WE did our best. We didn’t know exactly what we were doing wrong, but our intentions were good.
Our world was changing, and we were just trying to help our neighbour, who we fondly called Mkhulu.
He was a coal vendor, and he still used a horse-drawn cart when his competitors were buying lorries, which were faster, and, unlike horses, never got tired.
The coal market was shrinking as more people bought heaters and electric stoves.
So the residents of our street kept old vegetables and peelings for Mkhulu’s horse Mazarin – he was named after a famous international race horse.
Pumpkin seeds were his favourite.
When he ate those, he looked into the wide blue yonder, chewing with his mouth closed like a real gentleman.
When he ate broccoli, celery or cabbage leaves, he opened his mouth, making loud noises that could trigger severe misophonia – the fear of the sound of chewing – in a child.
In the years that I knew him, I did not see Mazarin eat grass.
We lived close to a migrant hostel that had a beer hall next to it.
As children, we escaped from home to guard bicycles there for two cents.
I say escape because our parents discouraged us from going there, and, quite frankly, they would have broken our bones if they had heard about it.
The byproduct of African beer is a sorghum pulp called amavovo.
Someone discovered that horses loved this, so we always collected some for Mazarin’s lunch on our way back home.
The first time we gave him amavovo, he came close to laughing out loud. Thank goodness he didn’t – that would have been a problem in a community that believed in black magic.
After his sumptuous meal, Mazarin was hitched to his cart, upon which sat two adults and a pile of coal, and headed down Baduza Street.
It was an easy downhill ride and he had a spring in his step as he trotted along with happiness.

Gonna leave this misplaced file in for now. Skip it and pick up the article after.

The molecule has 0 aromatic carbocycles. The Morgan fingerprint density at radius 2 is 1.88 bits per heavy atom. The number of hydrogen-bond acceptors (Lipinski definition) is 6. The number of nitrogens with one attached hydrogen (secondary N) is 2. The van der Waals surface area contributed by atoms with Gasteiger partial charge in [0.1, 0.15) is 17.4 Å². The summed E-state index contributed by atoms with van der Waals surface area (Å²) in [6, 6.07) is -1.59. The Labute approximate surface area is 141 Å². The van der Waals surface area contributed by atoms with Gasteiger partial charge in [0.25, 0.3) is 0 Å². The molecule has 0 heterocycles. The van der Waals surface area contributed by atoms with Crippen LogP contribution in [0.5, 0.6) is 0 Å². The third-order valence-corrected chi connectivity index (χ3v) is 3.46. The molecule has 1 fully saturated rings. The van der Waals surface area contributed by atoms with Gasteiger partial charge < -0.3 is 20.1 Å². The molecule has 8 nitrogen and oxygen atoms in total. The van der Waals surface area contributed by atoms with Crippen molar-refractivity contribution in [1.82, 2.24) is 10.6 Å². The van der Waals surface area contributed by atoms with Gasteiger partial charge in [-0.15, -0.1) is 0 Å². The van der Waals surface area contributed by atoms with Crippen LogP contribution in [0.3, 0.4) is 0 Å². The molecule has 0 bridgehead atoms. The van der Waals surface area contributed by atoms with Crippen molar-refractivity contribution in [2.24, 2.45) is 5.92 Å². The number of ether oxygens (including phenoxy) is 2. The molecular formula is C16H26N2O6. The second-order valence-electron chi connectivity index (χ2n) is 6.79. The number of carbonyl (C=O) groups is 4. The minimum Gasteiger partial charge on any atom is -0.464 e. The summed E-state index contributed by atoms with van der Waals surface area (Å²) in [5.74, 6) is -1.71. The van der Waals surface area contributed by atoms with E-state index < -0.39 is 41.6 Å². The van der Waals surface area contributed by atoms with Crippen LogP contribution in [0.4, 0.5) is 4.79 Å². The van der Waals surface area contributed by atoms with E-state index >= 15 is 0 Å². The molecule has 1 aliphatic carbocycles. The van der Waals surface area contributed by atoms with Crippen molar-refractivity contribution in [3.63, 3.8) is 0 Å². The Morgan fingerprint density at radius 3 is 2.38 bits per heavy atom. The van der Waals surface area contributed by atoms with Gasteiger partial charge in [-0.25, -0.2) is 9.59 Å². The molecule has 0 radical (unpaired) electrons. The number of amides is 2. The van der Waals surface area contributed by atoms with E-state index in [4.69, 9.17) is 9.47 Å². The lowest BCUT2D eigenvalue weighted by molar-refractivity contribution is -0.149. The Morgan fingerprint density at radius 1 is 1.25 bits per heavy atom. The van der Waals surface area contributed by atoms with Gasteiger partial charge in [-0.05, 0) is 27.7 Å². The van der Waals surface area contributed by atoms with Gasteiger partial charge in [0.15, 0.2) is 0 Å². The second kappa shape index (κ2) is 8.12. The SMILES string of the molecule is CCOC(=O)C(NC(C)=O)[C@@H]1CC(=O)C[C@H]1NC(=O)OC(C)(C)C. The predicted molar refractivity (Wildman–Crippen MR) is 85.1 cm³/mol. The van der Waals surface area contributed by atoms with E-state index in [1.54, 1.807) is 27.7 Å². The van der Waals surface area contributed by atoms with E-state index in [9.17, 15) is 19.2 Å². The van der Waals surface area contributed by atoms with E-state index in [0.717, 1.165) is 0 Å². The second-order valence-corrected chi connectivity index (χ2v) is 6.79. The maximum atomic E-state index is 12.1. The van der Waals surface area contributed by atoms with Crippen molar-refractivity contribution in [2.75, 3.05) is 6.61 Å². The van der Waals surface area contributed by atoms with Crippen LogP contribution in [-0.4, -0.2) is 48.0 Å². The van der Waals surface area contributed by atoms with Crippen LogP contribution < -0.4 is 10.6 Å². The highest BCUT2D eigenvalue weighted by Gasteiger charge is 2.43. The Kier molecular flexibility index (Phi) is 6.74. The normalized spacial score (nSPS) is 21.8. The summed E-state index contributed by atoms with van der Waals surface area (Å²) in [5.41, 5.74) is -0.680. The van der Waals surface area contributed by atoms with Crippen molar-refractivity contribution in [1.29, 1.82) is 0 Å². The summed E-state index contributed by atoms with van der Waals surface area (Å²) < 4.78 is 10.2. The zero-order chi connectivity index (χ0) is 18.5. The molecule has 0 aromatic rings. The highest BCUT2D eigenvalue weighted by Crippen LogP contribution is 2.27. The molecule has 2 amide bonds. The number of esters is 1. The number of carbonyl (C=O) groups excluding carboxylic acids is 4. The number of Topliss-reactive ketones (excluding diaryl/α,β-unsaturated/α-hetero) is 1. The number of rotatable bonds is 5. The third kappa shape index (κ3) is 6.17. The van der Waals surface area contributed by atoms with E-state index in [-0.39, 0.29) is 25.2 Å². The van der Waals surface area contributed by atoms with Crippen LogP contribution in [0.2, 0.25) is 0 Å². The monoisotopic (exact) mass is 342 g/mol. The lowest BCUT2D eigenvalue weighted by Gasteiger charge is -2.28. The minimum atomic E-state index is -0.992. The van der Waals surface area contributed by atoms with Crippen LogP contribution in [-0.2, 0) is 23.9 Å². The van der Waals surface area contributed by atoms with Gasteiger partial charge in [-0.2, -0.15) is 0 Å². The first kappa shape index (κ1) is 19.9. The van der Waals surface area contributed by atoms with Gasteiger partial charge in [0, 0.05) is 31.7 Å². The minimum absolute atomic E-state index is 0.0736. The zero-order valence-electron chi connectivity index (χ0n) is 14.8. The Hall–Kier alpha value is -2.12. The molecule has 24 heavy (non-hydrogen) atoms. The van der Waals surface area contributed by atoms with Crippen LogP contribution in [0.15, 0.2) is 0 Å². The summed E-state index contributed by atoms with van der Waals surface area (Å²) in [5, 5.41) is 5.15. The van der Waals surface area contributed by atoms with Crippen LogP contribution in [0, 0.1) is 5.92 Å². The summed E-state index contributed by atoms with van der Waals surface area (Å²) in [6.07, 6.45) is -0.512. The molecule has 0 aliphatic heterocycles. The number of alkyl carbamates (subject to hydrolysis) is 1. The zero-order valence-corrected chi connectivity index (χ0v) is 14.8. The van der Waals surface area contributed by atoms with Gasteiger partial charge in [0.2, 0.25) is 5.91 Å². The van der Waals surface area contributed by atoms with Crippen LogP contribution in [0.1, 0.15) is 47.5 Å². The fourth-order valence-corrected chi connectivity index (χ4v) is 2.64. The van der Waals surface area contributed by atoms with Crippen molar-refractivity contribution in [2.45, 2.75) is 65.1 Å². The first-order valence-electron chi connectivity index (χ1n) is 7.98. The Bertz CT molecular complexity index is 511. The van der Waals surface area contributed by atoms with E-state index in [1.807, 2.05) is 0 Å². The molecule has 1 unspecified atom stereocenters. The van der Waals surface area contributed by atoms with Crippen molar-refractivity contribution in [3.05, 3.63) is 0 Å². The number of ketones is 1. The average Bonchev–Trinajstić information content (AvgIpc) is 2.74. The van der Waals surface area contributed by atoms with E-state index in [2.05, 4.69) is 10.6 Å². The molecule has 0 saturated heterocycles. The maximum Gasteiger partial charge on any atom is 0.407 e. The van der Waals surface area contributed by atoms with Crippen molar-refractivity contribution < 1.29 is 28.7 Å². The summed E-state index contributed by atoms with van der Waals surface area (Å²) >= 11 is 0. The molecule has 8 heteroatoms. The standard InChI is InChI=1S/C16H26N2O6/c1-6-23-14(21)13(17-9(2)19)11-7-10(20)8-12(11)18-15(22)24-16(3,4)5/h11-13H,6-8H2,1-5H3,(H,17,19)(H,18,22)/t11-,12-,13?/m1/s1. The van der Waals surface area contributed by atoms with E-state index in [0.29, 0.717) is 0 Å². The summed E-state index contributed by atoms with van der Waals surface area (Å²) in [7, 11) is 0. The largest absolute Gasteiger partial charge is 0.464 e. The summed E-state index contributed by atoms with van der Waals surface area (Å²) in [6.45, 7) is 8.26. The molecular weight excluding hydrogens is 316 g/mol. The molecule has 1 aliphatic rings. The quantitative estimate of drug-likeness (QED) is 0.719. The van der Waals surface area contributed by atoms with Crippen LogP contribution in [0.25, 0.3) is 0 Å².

He turned left, travelled another 300m and then turned eastwards into Dhladhla Street.
Slowly, slowly, Mazarin struggled to pull the cart up the hill. Then he stopped. He couldn’t go any further.
The whip cracked on his back, but that failed to urge him on. Lashes followed – brutal lashes – still, he would not budge.
Until that day, Mazarin had not been whipped.
He responded well to “Nx ... x ... x”. I have never known a mammal more egotistical – when he heard his name, he worked hard.
There was never a need to shout at him.
This continued for a few weeks and sales declined. Eventually Mkhulu fired his salesman, accusing him of lazing around.
A younger and more aggressive man took over the reins.
He whipped Mazarin until, one day, the horse turned around and looked at him and, in eloquent horse language, asked: “Mzalwane, ngizho shebenja kandzani ng’dzakiwe?”
The sales continued to decline, and Mkhulu eventually shut his business down.
It did not occur to anyone, including Mkhulu, that amavovo fermented in Mazarin’s stomach and made him drunk on duty.
Everyone thought that the beloved horse was getting too old to pull the cart, and it bore the brunt of the community’s ignorance.
“Nothing in the world,” Martin Luther King cautioned us, “is more dangerous than sincere ignorance and conscientious stupidity.”
Wow. Sincere ignorance and conscientious stupidity.
Probably the two sides of the divisive coin that is our current politics.
What a pity that, after all these years, we still haven’t learnt that it is not the one who takes all who is the winner, but the one with the wisdom to compromise for the benefit of all.
Kuzwayo is the founder of Ignitive, an advertising agencyRead Fin24's top stories trending on Twitter: